But “they” confuse me and some might get upset when learning that I’m a lifelong Louisiana native that truly understands the “Power of New Orleans”. It’s a fragrance. “Power of New Orleans” is my name for the social, cultural, pathological love of the French, Creole, Cajun, black, Parisian melting pot that exists well past the French Quarter and the CBD. No festival can name or bottle how New Orleans just changes people. When people are passionate about a city and have built their lives in it, that city isn’t a place anymore. A city becomes a spirit that transcends location and demography.

“Homecoming” is nearly syncretism when considering its cinematic production. The show celebrates an African-American ideal that is extremely hard to codify. The idea is: Black people (also and especially Black gay men, women) are capable and strong. The show then goes on to say in its own way that “we” (black kings and queens) are also tragically complicated… but full of potential. Such a wonderful message struggles to be seen when it gets lost in rushing waves of messaging by foregone black leaders like Maya Angelou and Nina Simone.

(Yes, there were voiceovers in weird places in the documentary.)

The message gets lost when Beyonce’ has to prove her personhood by performing at Coachella… a mostly white, rich, and very elitist music festival. I am aware of how I sound. How rude of me to be a black disabled guy whose last album purchase wasn’t explicitly black!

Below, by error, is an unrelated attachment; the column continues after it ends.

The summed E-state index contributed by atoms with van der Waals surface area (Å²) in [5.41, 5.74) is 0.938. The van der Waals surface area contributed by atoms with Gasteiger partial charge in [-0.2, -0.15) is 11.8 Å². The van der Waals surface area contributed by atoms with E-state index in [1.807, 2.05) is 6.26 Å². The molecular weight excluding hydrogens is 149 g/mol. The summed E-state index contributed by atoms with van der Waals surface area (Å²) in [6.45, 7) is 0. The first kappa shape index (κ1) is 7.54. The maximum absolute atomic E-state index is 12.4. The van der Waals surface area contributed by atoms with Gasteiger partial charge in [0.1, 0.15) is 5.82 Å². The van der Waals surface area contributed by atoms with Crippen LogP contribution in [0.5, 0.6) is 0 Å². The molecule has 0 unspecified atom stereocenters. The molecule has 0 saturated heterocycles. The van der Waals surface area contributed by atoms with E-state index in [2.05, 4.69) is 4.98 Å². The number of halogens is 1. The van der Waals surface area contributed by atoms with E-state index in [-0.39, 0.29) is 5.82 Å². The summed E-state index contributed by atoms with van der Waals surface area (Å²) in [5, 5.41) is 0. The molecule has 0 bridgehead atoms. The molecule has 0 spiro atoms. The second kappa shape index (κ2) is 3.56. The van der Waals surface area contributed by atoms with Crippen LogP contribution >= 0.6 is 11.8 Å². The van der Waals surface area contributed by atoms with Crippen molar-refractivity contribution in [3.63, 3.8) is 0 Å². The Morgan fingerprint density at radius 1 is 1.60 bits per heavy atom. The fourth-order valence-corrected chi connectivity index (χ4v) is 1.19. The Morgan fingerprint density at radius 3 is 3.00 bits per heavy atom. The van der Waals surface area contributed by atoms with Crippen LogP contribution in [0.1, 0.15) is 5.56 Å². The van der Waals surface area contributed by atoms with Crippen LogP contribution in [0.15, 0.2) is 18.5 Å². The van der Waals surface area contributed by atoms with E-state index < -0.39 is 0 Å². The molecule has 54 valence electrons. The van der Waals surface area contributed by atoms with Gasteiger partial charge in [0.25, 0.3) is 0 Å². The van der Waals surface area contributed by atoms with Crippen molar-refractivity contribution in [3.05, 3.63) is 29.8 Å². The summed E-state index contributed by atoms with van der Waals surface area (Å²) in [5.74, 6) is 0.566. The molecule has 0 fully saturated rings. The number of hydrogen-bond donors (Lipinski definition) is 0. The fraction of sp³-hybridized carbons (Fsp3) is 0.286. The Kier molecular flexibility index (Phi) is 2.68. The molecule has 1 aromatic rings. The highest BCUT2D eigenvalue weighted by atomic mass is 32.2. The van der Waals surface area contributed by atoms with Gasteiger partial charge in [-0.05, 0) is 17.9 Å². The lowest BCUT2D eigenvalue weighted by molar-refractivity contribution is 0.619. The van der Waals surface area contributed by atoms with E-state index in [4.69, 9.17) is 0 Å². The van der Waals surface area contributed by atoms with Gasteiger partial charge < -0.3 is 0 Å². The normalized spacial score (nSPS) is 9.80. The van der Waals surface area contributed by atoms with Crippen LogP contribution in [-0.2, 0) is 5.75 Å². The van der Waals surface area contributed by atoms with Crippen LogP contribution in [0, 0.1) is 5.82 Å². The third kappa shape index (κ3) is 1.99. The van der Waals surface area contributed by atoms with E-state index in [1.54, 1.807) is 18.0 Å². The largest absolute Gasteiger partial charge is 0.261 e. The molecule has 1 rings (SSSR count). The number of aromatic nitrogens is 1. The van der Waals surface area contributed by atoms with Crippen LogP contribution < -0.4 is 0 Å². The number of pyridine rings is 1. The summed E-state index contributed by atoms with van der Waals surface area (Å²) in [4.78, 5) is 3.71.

Yeah, I bought Hoobastank’s “Push Pull” and not the “Homecoming” music album. I understand how weird that is for some people. Yeah, take my black card away. But all this effort by her has me wondering why she needed to prove that her music should be there, in that space.

Isn’t her husband a business owner? Doesn’t he own TIDAL music service and a slew of other comparable assets? Are we ignoring that red herring? I don’t necessarily see her as someone totally reflecting me. She reflects people that look like me. At times, she comes achingly close to empathizing with my own experience.

After all, I’m black and Creole. I just don’t travel with “hot sauce in my bag.” When she finally did convict me, she was performing “I Care” from her “4” album. The total image she projected here finally let me acknowledge: Oh, she’s a human being.

And truth is: Beyonce’ is best when she’s her most vulnerable. When she asks herself about her flaws, we see her real complexity. She’s a person when she’s sharing her tragedies on the stage delivering lyrics with some shred of real remorse.

I’ve never seen BEYONCE’ live. For me, the questions about the messaging in her art never truly stop. And therein lays my issue. There is depth…so much depth in  Beyonce’s story that accessibility becomes this awkward myth. And how accessible Beyonce’ is matters because I’m a black man that went to an HBCU to study words, art, and ultimately…the stories of other people.

I never find a middle when I come home to Beyonce’. The purpose of her work only lands when I force it. The truth is: I can’t digest it altogether like the legions of people in her beehive. Maybe, the problem is that I read too much. Maybe, I ask more questions than can be answered.

But when “Homecoming” came home to me, I had to force it through a misshapen hole and drive it down the stream of my consciousness with sugar-water. You could say it’s because I’m a man. Or maybe I expected to arrive at a place of finality that doesn’t really exist. But Beyonce’s “Homecoming” earns its “MA” rating and while it’s a blinding force of black culture, it will regrettably send a very esoteric message to people who aren’t “bout dat life”.